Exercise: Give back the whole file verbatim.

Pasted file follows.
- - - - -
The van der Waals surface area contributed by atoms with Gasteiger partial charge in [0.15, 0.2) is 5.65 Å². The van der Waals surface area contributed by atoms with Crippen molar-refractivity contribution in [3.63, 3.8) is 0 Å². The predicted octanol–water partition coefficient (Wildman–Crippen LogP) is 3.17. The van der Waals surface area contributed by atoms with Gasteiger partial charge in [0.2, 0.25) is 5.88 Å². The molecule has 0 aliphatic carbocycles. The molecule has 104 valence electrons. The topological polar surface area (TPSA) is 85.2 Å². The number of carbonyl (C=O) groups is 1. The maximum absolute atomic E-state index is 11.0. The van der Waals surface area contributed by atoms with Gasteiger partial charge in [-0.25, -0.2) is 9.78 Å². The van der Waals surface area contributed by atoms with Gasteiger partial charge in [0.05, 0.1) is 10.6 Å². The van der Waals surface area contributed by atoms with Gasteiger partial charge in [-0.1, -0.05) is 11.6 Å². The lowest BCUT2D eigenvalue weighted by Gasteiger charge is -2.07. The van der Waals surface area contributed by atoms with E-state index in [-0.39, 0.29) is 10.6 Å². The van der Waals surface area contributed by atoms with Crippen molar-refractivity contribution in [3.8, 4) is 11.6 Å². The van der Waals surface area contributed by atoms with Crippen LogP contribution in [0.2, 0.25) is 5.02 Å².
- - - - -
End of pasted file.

The van der Waals surface area contributed by atoms with Gasteiger partial charge in [0.15, 0.2) is 5.65 Å². The van der Waals surface area contributed by atoms with Crippen molar-refractivity contribution in [3.63, 3.8) is 0 Å². The predicted octanol–water partition coefficient (Wildman–Crippen LogP) is 3.17. The van der Waals surface area contributed by atoms with Gasteiger partial charge in [0.2, 0.25) is 5.88 Å². The molecule has 0 aliphatic carbocycles. The molecule has 104 valence electrons. The topological polar surface area (TPSA) is 85.2 Å². The number of carbonyl (C=O) groups is 1. The maximum absolute atomic E-state index is 11.0. The van der Waals surface area contributed by atoms with Gasteiger partial charge in [-0.25, -0.2) is 9.78 Å². The van der Waals surface area contributed by atoms with Gasteiger partial charge in [0.05, 0.1) is 10.6 Å². The van der Waals surface area contributed by atoms with Gasteiger partial charge in [-0.1, -0.05) is 11.6 Å². The lowest BCUT2D eigenvalue weighted by Gasteiger charge is -2.07. The van der Waals surface area contributed by atoms with E-state index in [-0.39, 0.29) is 10.6 Å². The van der Waals surface area contributed by atoms with Crippen molar-refractivity contribution in [3.8, 4) is 11.6 Å². The van der Waals surface area contributed by atoms with Crippen LogP contribution in [0.2, 0.25) is 5.02 Å².